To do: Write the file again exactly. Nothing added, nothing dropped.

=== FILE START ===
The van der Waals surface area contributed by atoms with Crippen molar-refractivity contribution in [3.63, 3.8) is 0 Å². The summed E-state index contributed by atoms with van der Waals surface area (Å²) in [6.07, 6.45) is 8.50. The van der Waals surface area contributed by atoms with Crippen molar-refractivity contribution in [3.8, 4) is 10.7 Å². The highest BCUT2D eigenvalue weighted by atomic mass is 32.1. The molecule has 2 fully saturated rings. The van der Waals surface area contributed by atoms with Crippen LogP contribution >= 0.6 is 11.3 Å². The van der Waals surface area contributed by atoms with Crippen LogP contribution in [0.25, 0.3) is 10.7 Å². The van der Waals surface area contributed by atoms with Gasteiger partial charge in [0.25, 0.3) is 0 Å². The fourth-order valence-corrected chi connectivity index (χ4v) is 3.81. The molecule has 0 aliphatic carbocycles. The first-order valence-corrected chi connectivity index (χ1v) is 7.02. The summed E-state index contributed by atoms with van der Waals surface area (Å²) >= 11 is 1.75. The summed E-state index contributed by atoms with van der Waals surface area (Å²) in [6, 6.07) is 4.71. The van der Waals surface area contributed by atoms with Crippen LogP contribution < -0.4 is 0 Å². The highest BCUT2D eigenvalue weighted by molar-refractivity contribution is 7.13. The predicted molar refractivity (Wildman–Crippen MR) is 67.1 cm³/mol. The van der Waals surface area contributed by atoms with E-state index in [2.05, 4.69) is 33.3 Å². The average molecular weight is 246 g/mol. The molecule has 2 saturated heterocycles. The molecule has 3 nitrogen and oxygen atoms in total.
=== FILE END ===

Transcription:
The van der Waals surface area contributed by atoms with Crippen molar-refractivity contribution in [3.63, 3.8) is 0 Å². The summed E-state index contributed by atoms with van der Waals surface area (Å²) in [6.07, 6.45) is 8.50. The van der Waals surface area contributed by atoms with Crippen molar-refractivity contribution in [3.8, 4) is 10.7 Å². The highest BCUT2D eigenvalue weighted by atomic mass is 32.1. The molecule has 2 fully saturated rings. The van der Waals surface area contributed by atoms with Crippen LogP contribution >= 0.6 is 11.3 Å². The van der Waals surface area contributed by atoms with Crippen LogP contribution in [0.25, 0.3) is 10.7 Å². The van der Waals surface area contributed by atoms with Gasteiger partial charge in [0.25, 0.3) is 0 Å². The fourth-order valence-corrected chi connectivity index (χ4v) is 3.81. The molecule has 0 aliphatic carbocycles. The first-order valence-corrected chi connectivity index (χ1v) is 7.02. The summed E-state index contributed by atoms with van der Waals surface area (Å²) >= 11 is 1.75. The summed E-state index contributed by atoms with van der Waals surface area (Å²) in [6, 6.07) is 4.71. The van der Waals surface area contributed by atoms with Crippen LogP contribution < -0.4 is 0 Å². The highest BCUT2D eigenvalue weighted by molar-refractivity contribution is 7.13. The predicted molar refractivity (Wildman–Crippen MR) is 67.1 cm³/mol. The van der Waals surface area contributed by atoms with E-state index in [2.05, 4.69) is 33.3 Å². The average molecular weight is 246 g/mol. The molecule has 2 saturated heterocycles. The molecule has 3 nitrogen and oxygen atoms in total.